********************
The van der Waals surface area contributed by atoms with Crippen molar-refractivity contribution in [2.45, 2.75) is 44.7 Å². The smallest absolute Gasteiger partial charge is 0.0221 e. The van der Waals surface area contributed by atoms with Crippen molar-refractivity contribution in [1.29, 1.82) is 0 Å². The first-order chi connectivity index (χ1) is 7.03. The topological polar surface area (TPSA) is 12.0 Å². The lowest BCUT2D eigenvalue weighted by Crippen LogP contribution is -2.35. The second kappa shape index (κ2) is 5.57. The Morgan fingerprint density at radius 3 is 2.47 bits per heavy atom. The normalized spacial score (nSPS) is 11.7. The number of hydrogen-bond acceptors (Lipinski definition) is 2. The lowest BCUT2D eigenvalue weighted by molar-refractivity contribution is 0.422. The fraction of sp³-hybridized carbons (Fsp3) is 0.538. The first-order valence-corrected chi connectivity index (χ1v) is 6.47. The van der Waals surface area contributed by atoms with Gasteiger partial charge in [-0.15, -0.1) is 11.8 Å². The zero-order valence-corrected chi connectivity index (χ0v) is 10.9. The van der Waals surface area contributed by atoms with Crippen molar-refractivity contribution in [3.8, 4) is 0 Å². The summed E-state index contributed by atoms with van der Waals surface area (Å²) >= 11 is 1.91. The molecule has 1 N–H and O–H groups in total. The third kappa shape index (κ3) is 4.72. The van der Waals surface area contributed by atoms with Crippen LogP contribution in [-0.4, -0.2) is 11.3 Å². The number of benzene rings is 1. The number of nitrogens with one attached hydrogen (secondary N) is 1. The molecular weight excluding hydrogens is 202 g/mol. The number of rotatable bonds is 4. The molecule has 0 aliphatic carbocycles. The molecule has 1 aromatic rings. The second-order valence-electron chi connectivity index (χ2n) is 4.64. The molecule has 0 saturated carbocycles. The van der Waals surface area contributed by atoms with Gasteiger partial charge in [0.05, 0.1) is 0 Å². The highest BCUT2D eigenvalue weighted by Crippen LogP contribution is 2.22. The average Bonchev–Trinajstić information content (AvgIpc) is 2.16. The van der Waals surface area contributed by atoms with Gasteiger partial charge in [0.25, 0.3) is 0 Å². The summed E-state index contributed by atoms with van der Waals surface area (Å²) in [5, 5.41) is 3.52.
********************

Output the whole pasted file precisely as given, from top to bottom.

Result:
The van der Waals surface area contributed by atoms with Crippen molar-refractivity contribution in [2.45, 2.75) is 44.7 Å². The smallest absolute Gasteiger partial charge is 0.0221 e. The van der Waals surface area contributed by atoms with Crippen molar-refractivity contribution in [1.29, 1.82) is 0 Å². The first-order chi connectivity index (χ1) is 7.03. The topological polar surface area (TPSA) is 12.0 Å². The lowest BCUT2D eigenvalue weighted by Crippen LogP contribution is -2.35. The second kappa shape index (κ2) is 5.57. The Morgan fingerprint density at radius 3 is 2.47 bits per heavy atom. The normalized spacial score (nSPS) is 11.7. The number of hydrogen-bond acceptors (Lipinski definition) is 2. The lowest BCUT2D eigenvalue weighted by molar-refractivity contribution is 0.422. The fraction of sp³-hybridized carbons (Fsp3) is 0.538. The first-order valence-corrected chi connectivity index (χ1v) is 6.47. The van der Waals surface area contributed by atoms with Gasteiger partial charge in [-0.15, -0.1) is 11.8 Å². The zero-order valence-corrected chi connectivity index (χ0v) is 10.9. The van der Waals surface area contributed by atoms with Crippen molar-refractivity contribution in [3.8, 4) is 0 Å². The summed E-state index contributed by atoms with van der Waals surface area (Å²) >= 11 is 1.91. The molecule has 1 N–H and O–H groups in total. The third kappa shape index (κ3) is 4.72. The van der Waals surface area contributed by atoms with Crippen LogP contribution in [-0.4, -0.2) is 11.3 Å². The number of benzene rings is 1. The number of nitrogens with one attached hydrogen (secondary N) is 1. The molecular weight excluding hydrogens is 202 g/mol. The number of rotatable bonds is 4. The molecule has 0 aliphatic carbocycles. The molecule has 1 aromatic rings. The second-order valence-electron chi connectivity index (χ2n) is 4.64. The molecule has 0 saturated carbocycles. The van der Waals surface area contributed by atoms with Gasteiger partial charge in [0.05, 0.1) is 0 Å². The highest BCUT2D eigenvalue weighted by Crippen LogP contribution is 2.22. The average Bonchev–Trinajstić information content (AvgIpc) is 2.16. The van der Waals surface area contributed by atoms with Gasteiger partial charge in [0.25, 0.3) is 0 Å². The summed E-state index contributed by atoms with van der Waals surface area (Å²) in [5, 5.41) is 3.52.